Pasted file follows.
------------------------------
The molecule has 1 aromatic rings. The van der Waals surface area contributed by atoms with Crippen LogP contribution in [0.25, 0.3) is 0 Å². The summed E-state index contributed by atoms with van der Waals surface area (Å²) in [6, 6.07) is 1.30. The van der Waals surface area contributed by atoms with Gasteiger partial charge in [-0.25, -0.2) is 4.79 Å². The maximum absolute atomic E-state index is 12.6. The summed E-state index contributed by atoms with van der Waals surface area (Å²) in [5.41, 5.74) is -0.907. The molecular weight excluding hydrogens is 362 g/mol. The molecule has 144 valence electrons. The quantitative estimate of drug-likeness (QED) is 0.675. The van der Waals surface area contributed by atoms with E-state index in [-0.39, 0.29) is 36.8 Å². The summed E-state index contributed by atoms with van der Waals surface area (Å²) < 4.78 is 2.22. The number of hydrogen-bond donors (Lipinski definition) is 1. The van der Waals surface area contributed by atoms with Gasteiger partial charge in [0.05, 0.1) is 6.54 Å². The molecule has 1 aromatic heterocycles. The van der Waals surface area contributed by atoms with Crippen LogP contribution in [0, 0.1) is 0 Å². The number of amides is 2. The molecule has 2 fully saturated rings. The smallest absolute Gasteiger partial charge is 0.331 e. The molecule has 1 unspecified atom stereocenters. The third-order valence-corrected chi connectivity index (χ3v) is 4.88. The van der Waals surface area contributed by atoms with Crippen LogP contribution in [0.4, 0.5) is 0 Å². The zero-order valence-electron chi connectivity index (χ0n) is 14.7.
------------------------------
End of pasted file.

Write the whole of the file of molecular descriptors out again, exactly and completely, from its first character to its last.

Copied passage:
The molecule has 1 aromatic rings. The van der Waals surface area contributed by atoms with Crippen LogP contribution in [0.25, 0.3) is 0 Å². The summed E-state index contributed by atoms with van der Waals surface area (Å²) in [6, 6.07) is 1.30. The van der Waals surface area contributed by atoms with Gasteiger partial charge in [-0.25, -0.2) is 4.79 Å². The maximum absolute atomic E-state index is 12.6. The summed E-state index contributed by atoms with van der Waals surface area (Å²) in [5.41, 5.74) is -0.907. The molecular weight excluding hydrogens is 362 g/mol. The molecule has 144 valence electrons. The quantitative estimate of drug-likeness (QED) is 0.675. The van der Waals surface area contributed by atoms with E-state index in [-0.39, 0.29) is 36.8 Å². The summed E-state index contributed by atoms with van der Waals surface area (Å²) < 4.78 is 2.22. The number of hydrogen-bond donors (Lipinski definition) is 1. The van der Waals surface area contributed by atoms with Gasteiger partial charge in [0.05, 0.1) is 6.54 Å². The molecule has 1 aromatic heterocycles. The van der Waals surface area contributed by atoms with Crippen LogP contribution in [0, 0.1) is 0 Å². The number of amides is 2. The molecule has 2 fully saturated rings. The smallest absolute Gasteiger partial charge is 0.331 e. The molecule has 1 unspecified atom stereocenters. The third-order valence-corrected chi connectivity index (χ3v) is 4.88. The van der Waals surface area contributed by atoms with Crippen LogP contribution in [0.4, 0.5) is 0 Å². The zero-order valence-electron chi connectivity index (χ0n) is 14.7.